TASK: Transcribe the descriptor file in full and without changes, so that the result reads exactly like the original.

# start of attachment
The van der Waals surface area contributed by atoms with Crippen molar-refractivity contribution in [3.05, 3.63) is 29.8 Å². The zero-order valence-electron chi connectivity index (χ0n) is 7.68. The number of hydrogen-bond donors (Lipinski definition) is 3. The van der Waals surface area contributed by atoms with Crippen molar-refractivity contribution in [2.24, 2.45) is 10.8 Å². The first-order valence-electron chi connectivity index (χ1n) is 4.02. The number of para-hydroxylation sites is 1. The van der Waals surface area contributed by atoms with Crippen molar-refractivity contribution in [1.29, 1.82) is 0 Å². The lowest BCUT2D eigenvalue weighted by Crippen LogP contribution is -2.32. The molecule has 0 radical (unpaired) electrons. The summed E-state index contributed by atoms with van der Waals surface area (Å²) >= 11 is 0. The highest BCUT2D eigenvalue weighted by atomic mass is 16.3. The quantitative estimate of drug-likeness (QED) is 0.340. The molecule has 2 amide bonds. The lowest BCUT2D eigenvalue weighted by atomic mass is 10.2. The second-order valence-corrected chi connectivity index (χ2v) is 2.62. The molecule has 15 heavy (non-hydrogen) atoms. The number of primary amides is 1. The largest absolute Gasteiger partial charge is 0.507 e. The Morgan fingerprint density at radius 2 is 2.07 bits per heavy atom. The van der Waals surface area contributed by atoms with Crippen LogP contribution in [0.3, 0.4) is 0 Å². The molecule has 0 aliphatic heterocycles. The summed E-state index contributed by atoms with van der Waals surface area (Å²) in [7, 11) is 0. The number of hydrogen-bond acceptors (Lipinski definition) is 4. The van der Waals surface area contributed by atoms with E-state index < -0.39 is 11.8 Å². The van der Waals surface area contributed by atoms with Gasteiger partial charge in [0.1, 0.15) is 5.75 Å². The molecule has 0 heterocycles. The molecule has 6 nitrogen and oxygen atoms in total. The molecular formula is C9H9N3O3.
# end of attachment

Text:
The van der Waals surface area contributed by atoms with Crippen molar-refractivity contribution in [3.05, 3.63) is 29.8 Å². The zero-order valence-electron chi connectivity index (χ0n) is 7.68. The number of hydrogen-bond donors (Lipinski definition) is 3. The van der Waals surface area contributed by atoms with Crippen molar-refractivity contribution in [2.24, 2.45) is 10.8 Å². The first-order valence-electron chi connectivity index (χ1n) is 4.02. The number of para-hydroxylation sites is 1. The van der Waals surface area contributed by atoms with Crippen molar-refractivity contribution in [1.29, 1.82) is 0 Å². The lowest BCUT2D eigenvalue weighted by Crippen LogP contribution is -2.32. The molecule has 0 radical (unpaired) electrons. The summed E-state index contributed by atoms with van der Waals surface area (Å²) >= 11 is 0. The highest BCUT2D eigenvalue weighted by atomic mass is 16.3. The quantitative estimate of drug-likeness (QED) is 0.340. The molecule has 2 amide bonds. The lowest BCUT2D eigenvalue weighted by atomic mass is 10.2. The second-order valence-corrected chi connectivity index (χ2v) is 2.62. The molecule has 15 heavy (non-hydrogen) atoms. The number of primary amides is 1. The largest absolute Gasteiger partial charge is 0.507 e. The Morgan fingerprint density at radius 2 is 2.07 bits per heavy atom. The van der Waals surface area contributed by atoms with Crippen LogP contribution in [0.3, 0.4) is 0 Å². The molecule has 0 aliphatic heterocycles. The summed E-state index contributed by atoms with van der Waals surface area (Å²) in [7, 11) is 0. The number of hydrogen-bond acceptors (Lipinski definition) is 4. The van der Waals surface area contributed by atoms with E-state index < -0.39 is 11.8 Å². The van der Waals surface area contributed by atoms with Gasteiger partial charge in [0.1, 0.15) is 5.75 Å². The molecule has 0 heterocycles. The molecule has 6 nitrogen and oxygen atoms in total. The molecular formula is C9H9N3O3.